I understand what it’s like to be in debt over my head.  I know the feeling of nervous anxiety from the first time I chose to stop paying my debts after making my decision to get out of debt through bankruptcy.  I did not make these decisions lightly.  I started my journey with the folks at Dave Ramsey’s team with the book, Total Money Makeover.  During the two years prior to bankruptcy, I paid down nearly $40,000.00 in debt from cashing in life insurance; getting rent from a roommate; and collecting back child support. The problem was that I could not keep up that pace and it was going to take me a lifetime to pay off all my debts.

Why do I practice bankruptcy?  Because I enjoy lifting the burdens off my clients.  I love partnering with them to make well informed financial decisions for themselves.  I love making a difference in the lives of those I work with.  That’s my why.  What’s yours?

Book Review: The Big Short by Michael Lewis

It was recently announced that the book, The Big Short: Inside the Doomsday Machine, written by Micheal Lewis will soon be made into a movie starring Brad Pitt. The book is essentially a Wall Street perspective about the housing and credit bubble of the 2,000s. It depicts the long bull market where a nation loses its financial mind. What started as a government campaign to help Americans into home ownership, became a great idea on Wall Street, to take the consumer out of high interest credit card debt and put them into lower interest mortgage debt.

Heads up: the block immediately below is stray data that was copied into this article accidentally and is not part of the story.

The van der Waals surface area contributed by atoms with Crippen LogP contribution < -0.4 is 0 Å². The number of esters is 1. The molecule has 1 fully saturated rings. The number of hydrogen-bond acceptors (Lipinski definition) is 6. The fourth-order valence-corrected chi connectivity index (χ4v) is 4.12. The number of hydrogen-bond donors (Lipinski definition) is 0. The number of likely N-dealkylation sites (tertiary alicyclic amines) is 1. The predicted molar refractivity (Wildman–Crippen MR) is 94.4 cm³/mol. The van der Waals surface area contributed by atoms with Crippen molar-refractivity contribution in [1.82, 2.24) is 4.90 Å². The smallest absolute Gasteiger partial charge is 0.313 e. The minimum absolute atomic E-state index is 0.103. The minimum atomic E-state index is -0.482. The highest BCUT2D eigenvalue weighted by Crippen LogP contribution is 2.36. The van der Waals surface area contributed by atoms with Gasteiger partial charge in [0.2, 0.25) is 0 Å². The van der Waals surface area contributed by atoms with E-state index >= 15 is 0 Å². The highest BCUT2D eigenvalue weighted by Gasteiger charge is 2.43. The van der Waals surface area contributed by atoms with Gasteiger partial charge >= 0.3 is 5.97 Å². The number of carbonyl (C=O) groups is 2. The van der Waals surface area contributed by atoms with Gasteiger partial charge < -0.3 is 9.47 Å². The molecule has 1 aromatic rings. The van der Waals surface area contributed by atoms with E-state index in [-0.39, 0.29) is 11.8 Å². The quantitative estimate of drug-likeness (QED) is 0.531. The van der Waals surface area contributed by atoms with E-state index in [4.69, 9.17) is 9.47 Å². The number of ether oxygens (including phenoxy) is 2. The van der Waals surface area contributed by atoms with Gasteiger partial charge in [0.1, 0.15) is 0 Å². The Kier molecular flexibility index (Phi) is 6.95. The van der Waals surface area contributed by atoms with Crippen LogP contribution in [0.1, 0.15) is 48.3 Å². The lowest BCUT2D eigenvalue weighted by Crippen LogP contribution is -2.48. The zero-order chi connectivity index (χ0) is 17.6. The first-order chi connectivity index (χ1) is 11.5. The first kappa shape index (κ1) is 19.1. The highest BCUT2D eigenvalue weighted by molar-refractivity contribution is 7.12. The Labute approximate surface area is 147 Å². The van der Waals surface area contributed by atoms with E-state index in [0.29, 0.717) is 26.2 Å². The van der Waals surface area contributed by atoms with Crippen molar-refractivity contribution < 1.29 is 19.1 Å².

I remember the Countrywide commercials like it was yesterday.  They talked about your home being a “bank” that you could just tap into.  Countrywide bragged about helping those that had previously been turned down for loans because they had no down payment, no proof of income, or even a growing family with alot of debt.

The doomsday machine was built on easy credit and Wall Street greed.  Young Wall Street had no business making huge bets with other people’s money, selling complex securitized mortgage bonds from loans that Americans could not afford and had no idea how they worked.  The financial gluttony of investors led to and caused the financial crisis of 2008.  America is left with a bad taste for Wall Street and our government’s “brilliant” ideas to help Americans.  At what price do we take a hard look at America’s budget?  At what point does any individual declare their own freedom from debilitating debt? How do we even stop ourselves from getting into financial trouble in the future?

Filing bankruptcy helps with creditors

There are many ways that filing for bankruptcy protection can help with creditors whether you file under Chapter 7 or Chapter 13 of the Bankrutpcy Code. After you have prepared and filed your bankruptcy paperwork, the court clerk will notify all of your creditors of your bankruptcy filing and inform them that they may no longer contact you. The clerk’s notice will also include information about your meeting of creditors. If your creditors continue to pursue you after receiving notice of your bankruptcy, they are subject to sanctions by the bankruptcy court. Not only does the bankruptcy filing stop the creditors from calling or contacting you, it stops them from suing you or continuing with any pending lawsuit; wage garnishment; or even bank levies are stopped.